Design has no finish line. It only has a time limit.
The beautiful thing about programming is the certainty of closure. You know you’ve accomplished your goals when the code compiles. Either it works or it doesn’t. The measure of success is concrete: the little light turns green.
Developers love this certainty. The clarity and order appeals to the temperament of people who love solving puzzles. You’ll often hear developers tell you the greatest moment of programming isn’t when they ship, or earn promotions, or learn new skills; but when they achieve a “eureka!” moment and overcome a technical obstacle. They live for the break-through moment that flips the green light.
Design is totally different. There is no bell that rings to let you know the cupcake is ready. The measure of success for a good design is whether the user has a smile on their face when they tell people about their experience using the product. That’s almost impossible to capture mid-design.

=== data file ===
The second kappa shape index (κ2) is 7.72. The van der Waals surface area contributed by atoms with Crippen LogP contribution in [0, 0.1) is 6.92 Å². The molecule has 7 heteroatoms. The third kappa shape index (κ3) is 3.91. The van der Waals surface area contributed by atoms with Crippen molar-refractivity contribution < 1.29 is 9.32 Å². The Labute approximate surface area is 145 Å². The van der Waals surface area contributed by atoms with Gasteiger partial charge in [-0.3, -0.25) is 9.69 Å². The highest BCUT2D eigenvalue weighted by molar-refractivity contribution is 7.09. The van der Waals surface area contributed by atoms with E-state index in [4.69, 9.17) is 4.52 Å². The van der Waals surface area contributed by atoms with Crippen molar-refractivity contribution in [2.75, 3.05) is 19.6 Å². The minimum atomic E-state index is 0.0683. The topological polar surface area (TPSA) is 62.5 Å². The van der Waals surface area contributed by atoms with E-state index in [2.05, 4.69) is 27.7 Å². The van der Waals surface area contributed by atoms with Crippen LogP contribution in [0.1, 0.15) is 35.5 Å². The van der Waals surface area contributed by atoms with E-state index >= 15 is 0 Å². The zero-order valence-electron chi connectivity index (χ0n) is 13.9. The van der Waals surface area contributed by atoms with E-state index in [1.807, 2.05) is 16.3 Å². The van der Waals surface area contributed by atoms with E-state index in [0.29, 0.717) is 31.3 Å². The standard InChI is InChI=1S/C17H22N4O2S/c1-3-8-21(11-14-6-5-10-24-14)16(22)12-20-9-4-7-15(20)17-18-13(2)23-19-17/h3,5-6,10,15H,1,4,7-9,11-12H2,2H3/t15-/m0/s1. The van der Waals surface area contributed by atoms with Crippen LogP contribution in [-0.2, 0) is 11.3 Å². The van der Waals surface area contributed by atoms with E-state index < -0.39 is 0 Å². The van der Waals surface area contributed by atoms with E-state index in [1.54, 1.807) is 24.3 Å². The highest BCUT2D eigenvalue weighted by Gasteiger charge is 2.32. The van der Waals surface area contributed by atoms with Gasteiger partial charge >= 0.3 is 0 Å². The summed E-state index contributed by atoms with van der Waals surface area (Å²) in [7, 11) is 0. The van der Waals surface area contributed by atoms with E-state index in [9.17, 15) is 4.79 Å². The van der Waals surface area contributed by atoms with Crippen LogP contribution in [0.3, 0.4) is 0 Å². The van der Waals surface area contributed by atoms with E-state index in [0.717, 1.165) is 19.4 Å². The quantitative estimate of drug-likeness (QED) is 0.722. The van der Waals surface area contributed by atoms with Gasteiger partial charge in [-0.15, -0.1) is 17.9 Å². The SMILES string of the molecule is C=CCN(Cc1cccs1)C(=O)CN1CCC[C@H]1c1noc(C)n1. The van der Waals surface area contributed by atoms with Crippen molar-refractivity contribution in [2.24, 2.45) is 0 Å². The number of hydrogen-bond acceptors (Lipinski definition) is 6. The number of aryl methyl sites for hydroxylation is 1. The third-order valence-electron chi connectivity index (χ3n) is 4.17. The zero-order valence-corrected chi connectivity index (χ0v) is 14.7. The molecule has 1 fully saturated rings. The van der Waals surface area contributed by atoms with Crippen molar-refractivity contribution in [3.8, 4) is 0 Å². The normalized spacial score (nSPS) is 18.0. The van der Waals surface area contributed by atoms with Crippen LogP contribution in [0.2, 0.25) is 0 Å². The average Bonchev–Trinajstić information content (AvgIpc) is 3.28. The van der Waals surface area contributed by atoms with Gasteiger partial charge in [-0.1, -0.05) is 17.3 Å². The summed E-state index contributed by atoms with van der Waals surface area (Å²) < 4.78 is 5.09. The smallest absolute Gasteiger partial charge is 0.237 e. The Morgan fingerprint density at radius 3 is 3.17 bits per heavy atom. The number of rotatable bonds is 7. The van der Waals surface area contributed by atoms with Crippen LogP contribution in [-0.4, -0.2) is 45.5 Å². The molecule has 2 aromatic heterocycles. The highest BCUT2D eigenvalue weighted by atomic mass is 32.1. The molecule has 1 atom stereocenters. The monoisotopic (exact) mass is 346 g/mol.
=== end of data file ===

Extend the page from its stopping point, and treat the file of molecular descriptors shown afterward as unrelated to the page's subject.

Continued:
I try to remove ambiguity from the design process and inject objective measures: brand guides, KPIs, browser constraints. These constraints act like bumpers keeping the designer on course. Without them we might never finish the race.
If you don’t showcase your work because “it’s not good enough,” don’t expect it to get any better. - @scottbelsky
Killer. That quote neatly encapsulates the paradox of creative work. You want to improve your design but must walk through the fires of critique to emerge hardened and proven on the other side.